News Release

Problems with Surveillance and Profiling


Author of the book Illusions of Security: Global surveillance and democracy in the post-9/11 world, Webb said today: “The pervasive surveillance systems that have been implemented since 9/11 have pernicious effects on the democratic freedoms of ordinary people and, as this [Times Square] case underlines, only limited utility in fighting real terrorists. Tragedy in Times Square was averted not by the 82 cameras monitoring the streets in the area, but by an alert citizen who called the police and got the bomb squad there. The break in the case came, not from some futuristic data mining program, but through old-fashioned police work. Had an old-fashioned all-points alert been relied on to close the borders to the suspect, it might have worked better than the no-fly system with its swollen list, said to contain at various times between 44,000 and 1,000,000 names. Before 9/11, the FBI’s ‘no transport’ list was limited to persons who ‘presented a specific known or suspected threat to aviation.’ It was much shorter and, no doubt, easier to administer in an urgent situation.”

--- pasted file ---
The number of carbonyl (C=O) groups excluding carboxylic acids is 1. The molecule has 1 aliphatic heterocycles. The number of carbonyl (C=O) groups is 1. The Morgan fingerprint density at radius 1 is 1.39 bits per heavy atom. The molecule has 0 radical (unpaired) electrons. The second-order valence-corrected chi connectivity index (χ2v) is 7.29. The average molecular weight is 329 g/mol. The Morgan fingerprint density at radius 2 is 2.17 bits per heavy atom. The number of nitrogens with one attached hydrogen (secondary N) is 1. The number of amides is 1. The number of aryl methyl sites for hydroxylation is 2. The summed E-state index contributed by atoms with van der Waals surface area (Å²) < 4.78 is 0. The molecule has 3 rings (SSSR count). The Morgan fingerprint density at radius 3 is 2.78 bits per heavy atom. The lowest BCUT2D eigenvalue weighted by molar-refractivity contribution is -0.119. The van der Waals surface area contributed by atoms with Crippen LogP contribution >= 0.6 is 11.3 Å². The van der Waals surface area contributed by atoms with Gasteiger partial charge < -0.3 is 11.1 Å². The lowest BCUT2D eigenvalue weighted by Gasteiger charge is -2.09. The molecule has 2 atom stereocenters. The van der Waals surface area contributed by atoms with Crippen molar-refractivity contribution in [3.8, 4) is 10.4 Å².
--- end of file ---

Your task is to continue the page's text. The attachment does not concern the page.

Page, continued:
Executive director of the Bill of Rights Defense Committee, Buttar calls profiling “ineffective” and “counterproductive.” He said today: “As demonstrated by the December underwear bomber [Nigerian national Umar Farouk Abdulmutallab], profiling inevitably overlooks potential threats. … Moreover, profiling alienates communities within the U.S. from which officials fear radicalization. …. Finally, our Constitution permits scrutiny only when based on individualized suspicion, which profiling undermines by criminalizing constitutionally-protected rights of association and religious practice.

“Like profiling, surveillance is demonstrably ineffective and even counterproductive, as well as constitutionally offensive. First, surveillance doesn’t work. Numerous CCTV [closed-circuit television] cameras captured the image of the alleged Times Square bomber [Faisal Shahzad], yet none yielded his identity. Similarly, a mountain of false leads generated by electronic surveillance have distracted analysts: the reason the underwear bomber slipped into the country, despite warnings by his own family, was that reports of his threat potential were lost amidst other (less credible) leads.

“Traditional policing based on human intelligence — information supplied by communities that trust authorities — remain the best elements of a national security strategy. In contrast, looking for a needle grows only harder when hay is indiscriminately added to the stack.

“While surveillance is in some ways the antithesis of profiling (surveillance is broad and limitless, whereas profiling seems focused and targeted), both government practices offend the same constitutional principle of individualized suspicion inherent in the First and Fourth Amendments.”

For more information, contact at the Institute for Public Accuracy:
Sam Husseini, (202) 347-0020; or David Zupan, (541) 484-9167.